Rational to New Jersey: Ignore AGA
Rational Group, the parent company of PokerStars and Full Tilt Poker, filed a letter brief with the New Jersey Division of Gaming Enforcement today. The letter, first reported by the Bergen Record’s John Brennan on his Meadowlands Matters blog, is in response to the brief filed last week by the American Gaming Association opposing Rational Group’s petition for an Interim Casino Authorization to buy the Atlantic Club casino.
The fifteen-page letter sets out three legal theories why the AGA’s brief should be rejected by the DGE. Rational argues that the AGA has no standing to intervene in the licensing petition, that their intervention would not add anything of value to the proceeding, and that to allow the AGA to do so would be “destructively anti-competitive.”
On that last point, Rational takes pains throughout its letter to paint the AGA as “a self-appointed group of Rational’s competitors” that are trying to “exclude Rational from the U.S. market.”
The filing of the AGA brief last week was peculiar. The AGA noted that it had never intervened in an ICA petition in its 18-year history, as if to highlight the gravity of its action. Yet its brief was short on meaningful insight and was based almost exclusively on publicly available court filings from the federal Black Friday cases – documents Rational would likely be required to disclose to the DGE anyway.
The brief also opened the door to exposing the naked self-interest of the AGA and the alleged hypocrisy of some of its members, notably Caesars Entertainment Corp. Rational issued a statement last week, repeated in today’s letter brief, that on February 8, Caesars offered to sell the Rio Casino in Las Vegas to Rational. According to Rational, “Caesars suggested that this acquisition would give us a better relationship with Caesars and would help PokerStars gain a license in Nevada.”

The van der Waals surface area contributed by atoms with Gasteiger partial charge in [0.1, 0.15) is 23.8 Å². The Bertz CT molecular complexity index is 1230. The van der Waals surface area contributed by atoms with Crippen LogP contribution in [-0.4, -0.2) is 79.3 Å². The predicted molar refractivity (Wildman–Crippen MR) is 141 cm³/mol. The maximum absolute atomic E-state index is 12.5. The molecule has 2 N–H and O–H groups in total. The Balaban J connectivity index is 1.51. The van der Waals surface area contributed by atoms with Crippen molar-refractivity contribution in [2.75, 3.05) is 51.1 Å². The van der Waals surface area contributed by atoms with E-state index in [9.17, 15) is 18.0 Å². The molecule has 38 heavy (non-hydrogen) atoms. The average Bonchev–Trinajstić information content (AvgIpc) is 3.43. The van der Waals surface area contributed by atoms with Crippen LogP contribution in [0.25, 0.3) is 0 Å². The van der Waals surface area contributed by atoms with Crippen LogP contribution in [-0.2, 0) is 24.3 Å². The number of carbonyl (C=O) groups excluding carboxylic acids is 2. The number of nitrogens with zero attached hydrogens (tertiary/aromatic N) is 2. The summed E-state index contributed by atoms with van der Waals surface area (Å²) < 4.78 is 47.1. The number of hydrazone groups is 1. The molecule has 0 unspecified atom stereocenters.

Rational executives were said to be “almost literally high-fiving each other” when the AGA filed its brief last week, according to sources with knowledge of the matter.
The AGA now finds itself in an awkward situation. If the AGA backs down from its brief and refuses to defend it, the lobbying organization will look incredibly foolish for submitting it in the first place. On the other hand, an executive with IGT claimed that the original vote of AGA members as to whether to submit the brief wasn’t unanimous. No doubt once Rational put forth its allegation about Caesars’ sale offer, the internal dissension at the AGA relating to the brief ratcheted up in volume.
The ultimate decision rests with the DGE. That body is charged with reviewing Rational’s petition and making a preliminary recommendation on it to the New Jersey Casino Control Commission, which would then conduct a public hearing and make a final decision. Due to some open items in Rational’s application, that final decision is not expected before August.